Note: for a completely different perspective, check out BJJ Notes: the Unsung Training Partner
A typical week for a student starting out in jiu jitsu could possibly be scheduled like this: a no-gi introductory course early in the week that focuses on passing the guard, a mid-week fundamentals course that highlights a combination of sweeps from the butterfly guard, a judo class that teaches three foot sweep throws, and finally a couple weekend classes that feature various attacks from the butterfly guard.
That is a healthy dose of jiu jitsu for any jiu jitsu practitioner, much less a student who is just beginning their study of the gentle art. While taking these courses and learning all of these new techniques a major question arises: How can I remember all of this stuff?
In my first years of training jiu jitsu I tried to remember everything I was taught in classes and seminars by taking copious amounts of notes. I took my notebook to class and wrote down detailed notes on every technique and drill I was shown. I used the computer to find techniques that would help me while rolling in class. I printed out techniques with pictures and meticulously arranged them in my notebook so I could gain the upper hand on my training partners next time I was at the academy. I studied like I was preparing for a college exam and, just like a college exam, once it was finished (once I attempted the technique) I was done with it and I wouldn’t go back to look at those notes again.
From this experience, over time, I have learned the benefits and problems of taking notes to compliment my jiu jitsu. I have also developed a better way of taking notes that retains the information gleaned more efficiently and allows the practitioners to fully use that information to improve their games.
² First of all, the benefit of taking notes on jiu jitsu techniques learned from classes or from seminars is endless. A practitioner can have a written record of the techniques learned over years of training. This encyclopedia of jiu jitsu knowledge can turn an average jiu jitsu student into a world champion. The problem of taking notes on jiu jitsu techniques is the limited memory of the practitioner, or better yet the lack of memory of the practitioner.
² When a person takes information immediately from the source, for example watching a technique taught and putting it into words on a piece of paper, they are not fully understanding the knowledge taught and are , in fact, hindering their ability to learn the technique. By immediately writing down the information that they are ‘learning’ they are not mentally processing the information. They are just regurgitating it. They are not mulling over the whys of movements, the results of angles and pressure, or the necessity of leverage. By immediately writing the technique down the student stops learning it because they now believe that they have that technique written in stone. After four or five repetitions they move on and do not look back. The technique is then mostly forgotten.
1. The first thing a student needs to do is go to the academy and listen. Listen to what the instructor says, listen to the reasoning behind his movements, watch his movements, and ask questions. Once you have listened to and have watched your instructor demonstrate the technique then practice as much as possible with a partner. Ask more questions so that you fully understand. Do this with all of the techniques you learn during the class. When you roll after class, attempt to pull off the techniques during the roll.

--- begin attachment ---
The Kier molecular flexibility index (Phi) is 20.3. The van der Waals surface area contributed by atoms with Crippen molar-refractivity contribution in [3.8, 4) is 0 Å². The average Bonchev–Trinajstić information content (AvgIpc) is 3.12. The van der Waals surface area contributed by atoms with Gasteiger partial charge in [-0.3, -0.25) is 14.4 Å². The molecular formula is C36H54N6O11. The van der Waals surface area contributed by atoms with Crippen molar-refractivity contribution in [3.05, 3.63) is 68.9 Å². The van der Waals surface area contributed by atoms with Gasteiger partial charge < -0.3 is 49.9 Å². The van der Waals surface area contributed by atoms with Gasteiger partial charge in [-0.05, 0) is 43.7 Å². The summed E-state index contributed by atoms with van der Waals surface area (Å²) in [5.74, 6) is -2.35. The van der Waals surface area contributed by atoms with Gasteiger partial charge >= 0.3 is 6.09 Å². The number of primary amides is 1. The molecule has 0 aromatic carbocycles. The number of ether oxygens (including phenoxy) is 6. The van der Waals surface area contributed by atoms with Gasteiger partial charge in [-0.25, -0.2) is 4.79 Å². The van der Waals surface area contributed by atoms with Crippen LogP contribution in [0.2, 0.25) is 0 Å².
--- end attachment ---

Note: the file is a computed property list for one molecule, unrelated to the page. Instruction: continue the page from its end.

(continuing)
2. Now, reader, you might be thinking to yourself ‘when am I going to take my notes’? That is the great part.During class you do not need to take any notes. This will give you time to fully comprehend the techniques and practice them. It is after class when your memory will assist you in learning the techniques even better. Once you are finished with your class go home, get your shower, eat a meal, play with the kids, do whatever you do. An hour after class finishes is when you should begin to take your notes. You have been taught the techniques, you have practiced the techniques, now is the time to use your memory and recall the techniques. Visualize the technique, picture your instructor teaching the technique, record all of the details you need to remember and complete your notes. Review your notes and talk to your training partners or your instructor if you feel that you have missed anything. Using this method you have completed the task of taking notes on the techniques that you have learned and by submitting the technique to memory and recalling that technique you have ensured that it will be remembered and not easily be forgotten.
3. This same method should be utilized when you are learning techniques at a seminar. Since you are learning three to four times more techniques than you would in a typical class you are allowed a cheat sheet. Write down the names of the techniques that you are learning at the seminar. At first give the techniques ridiculous names to keep them fresh in your mind and make them easier to recall after class. Using this method a student can walk out of a seminar having practiced all of the techniques and feel confident that they have gotten their money’s worth. The student will have a small piece of paper in hand with an outline of the techniques taught and head home knowing the scope of the notes to be taken later in the day. Repeat the same process as before.
There are hundreds, if not thousands of techniques in Brazilian Jiu Jitsu. New techniques are being developed daily. It is a constantly evolving art form. The student of this art has a chance to learn and remember these techniques and can increase their ability to remember these techniques by taking proper notes and utilizing their memory using this method.
Now, get on the mat and give it a try.
by Daniel Frank